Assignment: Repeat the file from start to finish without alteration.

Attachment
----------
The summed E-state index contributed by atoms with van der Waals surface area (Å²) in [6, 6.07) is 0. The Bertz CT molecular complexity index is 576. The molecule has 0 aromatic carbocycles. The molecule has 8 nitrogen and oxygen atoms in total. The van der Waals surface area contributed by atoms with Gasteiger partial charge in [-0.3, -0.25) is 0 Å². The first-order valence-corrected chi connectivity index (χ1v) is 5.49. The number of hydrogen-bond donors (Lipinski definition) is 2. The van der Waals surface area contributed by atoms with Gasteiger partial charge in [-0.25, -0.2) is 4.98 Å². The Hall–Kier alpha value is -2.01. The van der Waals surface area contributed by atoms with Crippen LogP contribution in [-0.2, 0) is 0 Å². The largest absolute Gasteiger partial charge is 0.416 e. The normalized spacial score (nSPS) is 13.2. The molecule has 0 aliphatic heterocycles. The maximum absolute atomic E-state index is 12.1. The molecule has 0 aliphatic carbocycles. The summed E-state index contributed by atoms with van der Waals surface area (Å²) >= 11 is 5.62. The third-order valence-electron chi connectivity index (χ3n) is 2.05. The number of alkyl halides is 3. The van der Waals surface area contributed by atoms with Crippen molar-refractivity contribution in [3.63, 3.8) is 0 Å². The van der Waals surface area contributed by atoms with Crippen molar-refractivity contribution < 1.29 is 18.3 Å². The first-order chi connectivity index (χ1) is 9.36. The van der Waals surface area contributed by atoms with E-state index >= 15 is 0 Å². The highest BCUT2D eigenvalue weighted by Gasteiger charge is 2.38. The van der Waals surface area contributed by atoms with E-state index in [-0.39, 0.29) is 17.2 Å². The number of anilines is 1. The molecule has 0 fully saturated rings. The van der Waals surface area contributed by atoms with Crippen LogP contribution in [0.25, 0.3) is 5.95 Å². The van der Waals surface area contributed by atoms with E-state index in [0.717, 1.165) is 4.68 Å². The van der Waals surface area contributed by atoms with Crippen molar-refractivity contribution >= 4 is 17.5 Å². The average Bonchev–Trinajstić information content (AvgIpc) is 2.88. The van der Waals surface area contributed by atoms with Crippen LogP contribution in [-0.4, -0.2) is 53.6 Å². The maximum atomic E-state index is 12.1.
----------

The summed E-state index contributed by atoms with van der Waals surface area (Å²) in [6, 6.07) is 0. The Bertz CT molecular complexity index is 576. The molecule has 0 aromatic carbocycles. The molecule has 8 nitrogen and oxygen atoms in total. The van der Waals surface area contributed by atoms with Gasteiger partial charge in [-0.3, -0.25) is 0 Å². The first-order valence-corrected chi connectivity index (χ1v) is 5.49. The number of hydrogen-bond donors (Lipinski definition) is 2. The van der Waals surface area contributed by atoms with Gasteiger partial charge in [-0.25, -0.2) is 4.98 Å². The Hall–Kier alpha value is -2.01. The van der Waals surface area contributed by atoms with Crippen LogP contribution in [-0.2, 0) is 0 Å². The largest absolute Gasteiger partial charge is 0.416 e. The normalized spacial score (nSPS) is 13.2. The molecule has 0 aliphatic heterocycles. The maximum absolute atomic E-state index is 12.1. The molecule has 0 aliphatic carbocycles. The summed E-state index contributed by atoms with van der Waals surface area (Å²) >= 11 is 5.62. The third-order valence-electron chi connectivity index (χ3n) is 2.05. The number of alkyl halides is 3. The van der Waals surface area contributed by atoms with Crippen molar-refractivity contribution in [3.63, 3.8) is 0 Å². The van der Waals surface area contributed by atoms with Crippen molar-refractivity contribution < 1.29 is 18.3 Å². The first-order chi connectivity index (χ1) is 9.36. The van der Waals surface area contributed by atoms with E-state index >= 15 is 0 Å². The highest BCUT2D eigenvalue weighted by Gasteiger charge is 2.38. The van der Waals surface area contributed by atoms with E-state index in [-0.39, 0.29) is 17.2 Å². The number of anilines is 1. The molecule has 0 fully saturated rings. The van der Waals surface area contributed by atoms with Crippen LogP contribution in [0.25, 0.3) is 5.95 Å². The van der Waals surface area contributed by atoms with E-state index in [0.717, 1.165) is 4.68 Å². The van der Waals surface area contributed by atoms with Crippen molar-refractivity contribution >= 4 is 17.5 Å². The average Bonchev–Trinajstić information content (AvgIpc) is 2.88. The van der Waals surface area contributed by atoms with Crippen LogP contribution in [-0.4, -0.2) is 53.6 Å². The maximum atomic E-state index is 12.1.